A Comparison of Self-Reported Emotional and Trauma-Related Concerns Among Sexually Abused Children With and Without Sexual Behavior Problems

Brian Allen, Brian L. Thorn, Kevin J. Gully

Research output: Contribution to journalArticle

9 Scopus citations

Abstract

Numerous studies document concomitant features of sexual behavior problems (SBPs) among children 12 years of age or younger, but rarely does research involve child self-report assessments. This study provides the most comprehensive examination to date of self-reported concerns among children with SBP, using a large sample (N = 392) of clinically referred participants who reported sexual abuse histories. Children between the ages of 8 and 12 were categorized as demonstrating SBP (n = 203) or not demonstrating SBP (n = 189) as determined by scores on the Child Sexual Behavior Inventory. Children completed the Trauma Symptom Checklist for Children, and caregivers completed the Child Behavior Checklist. Self-reports of children showed that those with SBP reported significantly greater concerns in all areas, including sexual preoccupation and sexual distress, than their peers not demonstrating SBP. Caregivers of children in the SBP group reported greater concerns of internalizing and externalizing problems than the caregivers of children who did not have SBP. Implications for clinical practice and future research are discussed. Specifically, it is recommended that future research improve on the manner in which sexual abuse and SBPs were defined and assessed.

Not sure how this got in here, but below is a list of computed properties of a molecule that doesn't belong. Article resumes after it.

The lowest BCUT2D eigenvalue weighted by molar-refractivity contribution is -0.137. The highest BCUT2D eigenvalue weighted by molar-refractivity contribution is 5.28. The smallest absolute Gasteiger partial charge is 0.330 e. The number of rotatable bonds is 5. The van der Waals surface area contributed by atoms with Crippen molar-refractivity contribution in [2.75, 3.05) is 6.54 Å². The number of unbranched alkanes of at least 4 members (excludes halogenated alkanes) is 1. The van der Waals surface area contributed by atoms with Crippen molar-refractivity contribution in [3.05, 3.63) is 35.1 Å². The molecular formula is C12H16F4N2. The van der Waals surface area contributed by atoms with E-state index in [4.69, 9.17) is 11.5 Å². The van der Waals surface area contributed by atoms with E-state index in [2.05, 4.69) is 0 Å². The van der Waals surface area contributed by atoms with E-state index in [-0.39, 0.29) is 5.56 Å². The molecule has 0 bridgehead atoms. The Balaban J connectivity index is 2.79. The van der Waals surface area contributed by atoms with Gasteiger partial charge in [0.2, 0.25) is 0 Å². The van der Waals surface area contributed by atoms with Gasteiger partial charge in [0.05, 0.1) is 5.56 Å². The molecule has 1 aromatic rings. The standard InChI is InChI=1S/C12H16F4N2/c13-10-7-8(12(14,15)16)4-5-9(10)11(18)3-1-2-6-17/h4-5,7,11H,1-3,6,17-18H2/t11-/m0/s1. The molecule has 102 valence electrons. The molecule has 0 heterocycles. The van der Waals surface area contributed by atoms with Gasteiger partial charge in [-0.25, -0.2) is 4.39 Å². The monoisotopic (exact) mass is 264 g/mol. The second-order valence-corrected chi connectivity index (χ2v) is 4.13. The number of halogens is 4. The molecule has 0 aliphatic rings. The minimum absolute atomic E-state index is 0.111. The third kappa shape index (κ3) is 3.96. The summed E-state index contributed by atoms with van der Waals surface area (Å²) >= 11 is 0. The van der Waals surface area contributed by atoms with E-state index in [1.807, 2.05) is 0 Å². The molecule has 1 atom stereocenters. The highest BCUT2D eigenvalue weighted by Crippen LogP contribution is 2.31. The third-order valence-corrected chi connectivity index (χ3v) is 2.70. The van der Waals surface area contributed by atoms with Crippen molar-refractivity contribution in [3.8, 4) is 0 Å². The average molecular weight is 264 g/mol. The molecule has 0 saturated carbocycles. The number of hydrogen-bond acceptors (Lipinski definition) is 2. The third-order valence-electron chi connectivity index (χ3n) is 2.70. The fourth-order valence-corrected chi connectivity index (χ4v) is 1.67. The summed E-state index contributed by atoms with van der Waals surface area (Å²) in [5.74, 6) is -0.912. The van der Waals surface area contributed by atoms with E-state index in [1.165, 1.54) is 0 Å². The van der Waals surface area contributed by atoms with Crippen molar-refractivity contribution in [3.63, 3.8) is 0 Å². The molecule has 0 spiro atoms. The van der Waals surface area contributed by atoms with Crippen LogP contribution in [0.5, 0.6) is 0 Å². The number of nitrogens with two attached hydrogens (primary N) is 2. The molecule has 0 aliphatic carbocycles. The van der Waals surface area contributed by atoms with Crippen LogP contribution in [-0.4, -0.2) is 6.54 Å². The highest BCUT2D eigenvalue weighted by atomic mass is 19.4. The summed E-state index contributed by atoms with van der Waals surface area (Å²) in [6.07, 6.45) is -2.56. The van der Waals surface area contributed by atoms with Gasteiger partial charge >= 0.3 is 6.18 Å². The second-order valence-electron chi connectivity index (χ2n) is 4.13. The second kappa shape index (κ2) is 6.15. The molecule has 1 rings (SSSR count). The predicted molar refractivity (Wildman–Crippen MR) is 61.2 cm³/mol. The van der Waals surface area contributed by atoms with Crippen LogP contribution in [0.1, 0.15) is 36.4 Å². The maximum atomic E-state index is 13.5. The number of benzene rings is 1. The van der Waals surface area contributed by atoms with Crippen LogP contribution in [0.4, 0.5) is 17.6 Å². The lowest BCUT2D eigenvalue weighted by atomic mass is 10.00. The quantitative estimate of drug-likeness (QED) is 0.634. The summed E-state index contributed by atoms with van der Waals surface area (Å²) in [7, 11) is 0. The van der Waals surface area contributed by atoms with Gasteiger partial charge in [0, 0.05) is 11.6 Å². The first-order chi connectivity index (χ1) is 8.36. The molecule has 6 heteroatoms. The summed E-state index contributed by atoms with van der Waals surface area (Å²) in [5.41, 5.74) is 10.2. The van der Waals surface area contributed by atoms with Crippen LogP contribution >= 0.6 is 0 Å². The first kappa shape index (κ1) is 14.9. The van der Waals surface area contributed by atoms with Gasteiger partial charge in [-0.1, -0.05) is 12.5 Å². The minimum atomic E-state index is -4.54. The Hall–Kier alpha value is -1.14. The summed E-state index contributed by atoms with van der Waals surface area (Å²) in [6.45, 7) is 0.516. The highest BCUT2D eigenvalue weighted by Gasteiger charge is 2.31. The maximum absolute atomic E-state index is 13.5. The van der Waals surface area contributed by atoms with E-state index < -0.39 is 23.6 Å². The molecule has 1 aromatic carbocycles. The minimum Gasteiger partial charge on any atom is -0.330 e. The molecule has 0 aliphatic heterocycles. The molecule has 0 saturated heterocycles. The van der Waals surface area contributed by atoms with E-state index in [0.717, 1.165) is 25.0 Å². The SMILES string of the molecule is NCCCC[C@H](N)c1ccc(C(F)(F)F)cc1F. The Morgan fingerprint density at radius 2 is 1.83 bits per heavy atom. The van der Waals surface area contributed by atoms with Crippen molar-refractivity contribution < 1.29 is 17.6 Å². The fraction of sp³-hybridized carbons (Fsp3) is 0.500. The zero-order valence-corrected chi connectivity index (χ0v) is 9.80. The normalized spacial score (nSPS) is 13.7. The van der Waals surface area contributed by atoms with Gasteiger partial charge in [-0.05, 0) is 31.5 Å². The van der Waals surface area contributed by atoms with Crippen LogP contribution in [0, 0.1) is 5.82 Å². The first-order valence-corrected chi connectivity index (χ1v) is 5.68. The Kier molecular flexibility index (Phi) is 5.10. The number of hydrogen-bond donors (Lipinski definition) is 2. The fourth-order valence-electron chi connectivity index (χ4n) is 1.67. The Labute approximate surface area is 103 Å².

Original languageEnglish (US)
Pages (from-to)136-140
Number of pages5
JournalChild Maltreatment
Volume20
Issue number2
DOIs
StatePublished - May 22 2015

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All Science Journal Classification (ASJC) codes

  • Pediatrics, Perinatology, and Child Health
  • Developmental and Educational Psychology

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